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Last Updated: Friday, 2 July, 2004, 12:55 GMT 13:55 UK
At-a-glance: Law reforms report
A special committee of the House of Lords has published its report on plans to abolish the office of Lord Chancellor and to create a Supreme Court. Here are the main points of their report.

Disagreements within the committee

  • The committee was divided on government plans to transfer powers from the Lord Chancellor to a Secretary of State for Constitutional Affairs.

  • The committee could not agree on the adequacy of provisions to keep judges independent. Many judges perform judicial reviews of government activities which need their full independence.

  • The committee cannot agree whether the Supreme Court should be delayed until permanent premises are ready.

  • It failed to agree whether judges who are members of the House of Lords should still be able to speak and vote in debates.

Agreements of the committee

  • The committee agreed on the duties to be performed by the minister replacing the lord chancellor if the Bill was passed.

  • The court should be established separate from the Department for Constitutional Affairs. The minister should not have the power to amend its rules.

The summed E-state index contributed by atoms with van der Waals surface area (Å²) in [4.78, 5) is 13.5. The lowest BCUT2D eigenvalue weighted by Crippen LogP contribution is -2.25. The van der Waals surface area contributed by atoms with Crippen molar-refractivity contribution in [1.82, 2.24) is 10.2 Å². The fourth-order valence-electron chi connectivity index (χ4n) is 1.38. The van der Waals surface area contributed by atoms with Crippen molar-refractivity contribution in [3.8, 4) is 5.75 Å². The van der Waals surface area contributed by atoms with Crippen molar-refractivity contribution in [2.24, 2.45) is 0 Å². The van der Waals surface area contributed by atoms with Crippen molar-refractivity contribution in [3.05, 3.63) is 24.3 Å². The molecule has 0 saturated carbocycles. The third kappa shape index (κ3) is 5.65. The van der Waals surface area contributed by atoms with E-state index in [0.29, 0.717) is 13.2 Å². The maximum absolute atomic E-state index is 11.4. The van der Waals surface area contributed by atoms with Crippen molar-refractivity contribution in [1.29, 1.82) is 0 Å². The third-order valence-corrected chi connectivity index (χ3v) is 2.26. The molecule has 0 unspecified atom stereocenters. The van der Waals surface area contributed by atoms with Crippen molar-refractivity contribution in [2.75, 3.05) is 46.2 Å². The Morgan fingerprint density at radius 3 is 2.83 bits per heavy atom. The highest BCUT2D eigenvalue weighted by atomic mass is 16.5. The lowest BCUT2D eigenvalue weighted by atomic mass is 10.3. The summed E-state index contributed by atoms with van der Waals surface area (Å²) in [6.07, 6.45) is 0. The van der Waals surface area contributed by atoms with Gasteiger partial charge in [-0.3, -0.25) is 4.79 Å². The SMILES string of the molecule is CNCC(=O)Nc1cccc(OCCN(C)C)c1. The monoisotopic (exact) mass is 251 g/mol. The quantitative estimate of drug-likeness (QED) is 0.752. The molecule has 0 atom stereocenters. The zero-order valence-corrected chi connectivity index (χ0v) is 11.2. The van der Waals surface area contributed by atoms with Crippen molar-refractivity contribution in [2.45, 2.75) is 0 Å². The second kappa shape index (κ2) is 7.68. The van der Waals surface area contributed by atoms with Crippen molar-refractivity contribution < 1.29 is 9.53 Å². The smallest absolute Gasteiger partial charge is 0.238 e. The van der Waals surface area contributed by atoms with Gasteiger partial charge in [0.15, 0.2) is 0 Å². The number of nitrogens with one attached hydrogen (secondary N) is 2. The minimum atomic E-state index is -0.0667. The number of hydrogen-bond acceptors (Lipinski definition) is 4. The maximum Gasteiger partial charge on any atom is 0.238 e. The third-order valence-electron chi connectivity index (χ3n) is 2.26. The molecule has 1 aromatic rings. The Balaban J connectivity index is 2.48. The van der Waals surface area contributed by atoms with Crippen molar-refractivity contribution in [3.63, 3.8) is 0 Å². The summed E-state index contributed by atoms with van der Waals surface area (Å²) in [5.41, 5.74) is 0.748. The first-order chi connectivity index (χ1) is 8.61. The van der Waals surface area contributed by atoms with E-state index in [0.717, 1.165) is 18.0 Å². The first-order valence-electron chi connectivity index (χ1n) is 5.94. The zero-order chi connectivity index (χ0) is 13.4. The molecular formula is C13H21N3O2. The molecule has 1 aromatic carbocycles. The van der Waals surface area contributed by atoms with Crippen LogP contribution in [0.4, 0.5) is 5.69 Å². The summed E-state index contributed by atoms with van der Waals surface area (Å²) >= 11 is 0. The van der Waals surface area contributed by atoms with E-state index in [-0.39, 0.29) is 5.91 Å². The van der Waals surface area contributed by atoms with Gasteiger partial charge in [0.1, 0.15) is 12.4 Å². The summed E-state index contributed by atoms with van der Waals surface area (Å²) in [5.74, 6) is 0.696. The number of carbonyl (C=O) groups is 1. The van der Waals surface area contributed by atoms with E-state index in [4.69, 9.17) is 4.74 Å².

• The "concordat" agreed between the government and the lord chief justice, who is made head of the judiciary, should be implemented by law, with changes to ensure the deal is fulfilled.

  • A commission for choosing a supreme court judges should provide only one name - not between two and five candidates as originally proposed.

  • The Supreme Court should be directly funded by the Treasury and the new minister should not be able to adjust its rules.

  • The committee backed the plans for a new appointments commission for choosing judges and said "merit" should be the only basis for choices.

  • It said the original plans to allow the new minister to reject the commission's choice of judges were too widely drawn.

  • It welcomed the lord chancellor's proposals to make it clear a candidate could only be rejected if the minister thought he was not the best suited for the job.

  • There should be a new parliamentary committee to ensure dialogue between Parliament and judges.

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